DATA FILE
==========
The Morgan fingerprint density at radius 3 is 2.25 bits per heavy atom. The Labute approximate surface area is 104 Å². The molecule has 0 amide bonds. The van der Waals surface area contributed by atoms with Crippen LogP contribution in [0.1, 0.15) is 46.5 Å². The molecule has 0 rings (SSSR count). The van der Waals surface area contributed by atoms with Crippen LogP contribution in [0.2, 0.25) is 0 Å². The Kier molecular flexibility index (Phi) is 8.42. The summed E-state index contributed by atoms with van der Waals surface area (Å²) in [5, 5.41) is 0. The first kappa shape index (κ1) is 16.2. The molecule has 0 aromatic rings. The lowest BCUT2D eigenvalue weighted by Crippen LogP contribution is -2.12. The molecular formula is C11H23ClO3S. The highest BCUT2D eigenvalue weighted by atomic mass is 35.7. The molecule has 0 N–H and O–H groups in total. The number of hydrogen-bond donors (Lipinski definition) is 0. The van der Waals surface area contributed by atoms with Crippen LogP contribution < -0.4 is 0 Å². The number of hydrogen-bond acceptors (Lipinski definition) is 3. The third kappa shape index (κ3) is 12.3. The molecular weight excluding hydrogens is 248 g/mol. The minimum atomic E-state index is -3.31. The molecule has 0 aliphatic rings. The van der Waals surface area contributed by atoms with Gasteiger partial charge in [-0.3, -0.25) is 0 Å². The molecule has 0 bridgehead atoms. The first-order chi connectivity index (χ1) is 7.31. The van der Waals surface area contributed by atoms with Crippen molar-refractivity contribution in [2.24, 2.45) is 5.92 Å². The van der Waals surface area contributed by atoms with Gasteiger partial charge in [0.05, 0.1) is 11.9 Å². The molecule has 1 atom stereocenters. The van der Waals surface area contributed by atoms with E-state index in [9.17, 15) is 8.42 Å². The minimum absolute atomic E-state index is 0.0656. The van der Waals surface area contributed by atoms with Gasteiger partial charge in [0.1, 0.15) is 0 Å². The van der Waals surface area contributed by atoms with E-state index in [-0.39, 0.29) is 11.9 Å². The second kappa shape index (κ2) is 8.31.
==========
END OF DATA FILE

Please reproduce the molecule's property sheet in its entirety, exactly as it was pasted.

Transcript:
The Morgan fingerprint density at radius 3 is 2.25 bits per heavy atom. The Labute approximate surface area is 104 Å². The molecule has 0 amide bonds. The van der Waals surface area contributed by atoms with Crippen LogP contribution in [0.1, 0.15) is 46.5 Å². The molecule has 0 rings (SSSR count). The van der Waals surface area contributed by atoms with Crippen LogP contribution in [0.2, 0.25) is 0 Å². The Kier molecular flexibility index (Phi) is 8.42. The summed E-state index contributed by atoms with van der Waals surface area (Å²) in [5, 5.41) is 0. The first kappa shape index (κ1) is 16.2. The molecule has 0 aromatic rings. The lowest BCUT2D eigenvalue weighted by Crippen LogP contribution is -2.12. The molecular formula is C11H23ClO3S. The highest BCUT2D eigenvalue weighted by atomic mass is 35.7. The molecule has 0 N–H and O–H groups in total. The number of hydrogen-bond donors (Lipinski definition) is 0. The van der Waals surface area contributed by atoms with Crippen LogP contribution < -0.4 is 0 Å². The number of hydrogen-bond acceptors (Lipinski definition) is 3. The third kappa shape index (κ3) is 12.3. The molecular weight excluding hydrogens is 248 g/mol. The minimum atomic E-state index is -3.31. The molecule has 0 aliphatic rings. The van der Waals surface area contributed by atoms with Gasteiger partial charge in [-0.3, -0.25) is 0 Å². The molecule has 0 bridgehead atoms. The first-order chi connectivity index (χ1) is 7.31. The van der Waals surface area contributed by atoms with Crippen molar-refractivity contribution in [2.24, 2.45) is 5.92 Å². The van der Waals surface area contributed by atoms with Gasteiger partial charge in [0.05, 0.1) is 11.9 Å². The molecule has 1 atom stereocenters. The van der Waals surface area contributed by atoms with E-state index in [9.17, 15) is 8.42 Å². The minimum absolute atomic E-state index is 0.0656. The van der Waals surface area contributed by atoms with Gasteiger partial charge in [0.1, 0.15) is 0 Å². The van der Waals surface area contributed by atoms with E-state index in [-0.39, 0.29) is 11.9 Å². The second kappa shape index (κ2) is 8.31.